Skitterings

Winter morning, below freezing, ground covered with thick layer of frost like unto snow. Oyster-gray sky streaked with clouds aflame with sunrise. Breathtaking colors. I drive to work, looking for magisterial hawks perched on power lines. None to be seen. At the corner where the patch of woods has been cleared, old tobacco barns are melting into the stubble, overlaid with a thin veneer of crystal. So beautiful, I say aloud. Something pure remains in the devastation. I cannot think of what. I drive on, pondering destruction and human hunger for it.

In the new rose-light little birds skitter up from the wood-edged fields. What type of birds they are, I cannot determine, just upward movement and wings. A strange line plays in my head: This day your life will be required of you. I suppose it’s born of constant murder in the news and too much reading, this very morning the strange coincidence of Diana, Princess of Wales, attending the funeral of Princess Grace of Monaco, who died from injuries sustained in a car crash. Did the struggling Diana sense any foreshadowing?

Why am I even thinking of these things during such a glorious dawn?

A shape swoops from the right, directly in the path of my car…surely a bird. I hear no thunk. I see no skittering escape in my rearview mirror.

The bird—if in fact it was—must be caught in the grille of my car. This happened once, long ago, when I was driving a different vehicle: I discovered a dead cardinal hanging partway under the car. Why, why do they fly so low?

I will have to stop and check. There’s nowhere to pull over on these winding backroads frequented by too-fast drivers and farm equipment.

There’s a tiny church tucked in the woods up ahead, past the intersection. Steep driveway, deserted area, but I have to get out and look.

Nothing ensnared on the wide chrome grille of my old car. Beneath the grille, however, are unscreened compartments and there, on the dark, recessed shelf, is a bird.

Alive and moving around. Gray, orange, and cloud-white, like the morning.

Oh, bird.

I take off my heavy black cardigan, wrap it around my hands, and reach in.

Gently, gently… then a soft, warm weight is in my sweatered hands. I make sure to cover its wings to avoid panicked and possibly injurious flapping. Its head is gray. Small gray beak opens and closes without a sound. Its eye, turned toward me, has a faint purplish hue, slightly reminiscent of my pet parakeet when I was six. The gray back and pale-orange coloring on the breast had me thinking robin, but now I can see it’s not. I don’t know what kind of bird this is.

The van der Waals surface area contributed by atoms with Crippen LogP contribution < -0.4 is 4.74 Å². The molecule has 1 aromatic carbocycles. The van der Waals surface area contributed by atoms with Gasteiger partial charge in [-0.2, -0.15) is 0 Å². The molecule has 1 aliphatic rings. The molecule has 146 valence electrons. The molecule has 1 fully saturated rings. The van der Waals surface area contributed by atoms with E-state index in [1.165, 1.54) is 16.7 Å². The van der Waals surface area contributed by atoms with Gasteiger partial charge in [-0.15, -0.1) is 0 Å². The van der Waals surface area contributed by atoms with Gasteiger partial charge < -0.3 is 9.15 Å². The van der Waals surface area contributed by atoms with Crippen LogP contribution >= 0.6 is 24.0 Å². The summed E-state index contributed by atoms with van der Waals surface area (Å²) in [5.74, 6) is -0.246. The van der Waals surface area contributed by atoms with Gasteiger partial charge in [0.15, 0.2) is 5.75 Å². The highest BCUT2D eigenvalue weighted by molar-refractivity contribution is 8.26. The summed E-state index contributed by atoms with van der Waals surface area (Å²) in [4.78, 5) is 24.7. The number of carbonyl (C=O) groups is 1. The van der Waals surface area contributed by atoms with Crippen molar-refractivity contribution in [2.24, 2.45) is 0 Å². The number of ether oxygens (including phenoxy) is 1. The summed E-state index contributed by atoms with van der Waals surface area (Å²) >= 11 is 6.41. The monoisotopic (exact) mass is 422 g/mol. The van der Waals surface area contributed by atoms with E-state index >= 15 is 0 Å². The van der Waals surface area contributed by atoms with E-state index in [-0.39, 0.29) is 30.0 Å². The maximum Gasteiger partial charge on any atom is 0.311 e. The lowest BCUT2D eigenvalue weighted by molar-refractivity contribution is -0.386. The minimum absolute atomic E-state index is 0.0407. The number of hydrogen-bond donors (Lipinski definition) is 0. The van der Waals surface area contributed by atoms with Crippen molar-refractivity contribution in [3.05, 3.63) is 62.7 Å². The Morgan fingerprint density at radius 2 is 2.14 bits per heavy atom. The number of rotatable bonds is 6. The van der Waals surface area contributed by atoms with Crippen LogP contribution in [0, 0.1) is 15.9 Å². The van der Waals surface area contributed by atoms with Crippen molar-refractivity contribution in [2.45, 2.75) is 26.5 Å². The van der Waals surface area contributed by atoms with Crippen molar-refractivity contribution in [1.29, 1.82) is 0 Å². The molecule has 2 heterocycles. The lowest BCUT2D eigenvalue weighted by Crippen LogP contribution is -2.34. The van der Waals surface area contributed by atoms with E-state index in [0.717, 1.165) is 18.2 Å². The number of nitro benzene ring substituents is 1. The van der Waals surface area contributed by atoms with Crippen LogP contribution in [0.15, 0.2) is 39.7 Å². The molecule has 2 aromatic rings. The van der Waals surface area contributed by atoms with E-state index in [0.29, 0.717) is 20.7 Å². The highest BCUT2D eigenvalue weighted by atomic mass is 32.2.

Oh, little bird. I am sorry. As if my speaking will help, somehow.

I cannot stand here gawking at it. The creature has survived the trauma of my car; I don’t want it to die from terror of me.

I think of being in the hands of God.

Please don’t let it die, I pray. Is this a selfish prayer? I don’t know how badly the bird is damaged.

And what am I going to do with it now.

The woods…I skim for a sheltered spot. I step in the leaves and a sudden sound startles me: a rabbit goes skittering away, its big white cottontail bobbing against the sepia scenery. I had no idea it was there. What else is here that I cannot see—? I am shivering. I find a small ridge of leaves and pine straw by a bit of barren brush and there I lay the bird.

The bird turns itself from side to breast, facedown. There’s a bit of white edging on its tail feathers. I wish for to something cover it. The morning is so cold. My sweater might entangle its legs; scraping pine straw over it might alarm it.

I will go. I will not stay to see the outcome. It will recover, or it won’t. I recall the woodpecker that flew smack into the glass wall of the school where I work; it landed on its back in the flowerbed mulch and lay so still I was sure its neck was broken. Within a moment, it managed to flip itself right side up, ruffled its feathers, and flew off—zip!—as if nothing had happened. The robin I extricated from the grille of my sister-in-law’s car, having traveled miles down the interstate at 70+ mph, hopped around my backyard for a day before it flew away. Birds are hardier than they look…at least robins and woodpeckers are.

Still.

Should this pretty little bird die or recoup…it will be in its own natural setting.

In the hands of God. Not a sparrow will fall to the ground apart from the Father...

It is hard, yes, to leave it there and walk away. But I have done so before. With people whom I loved very much.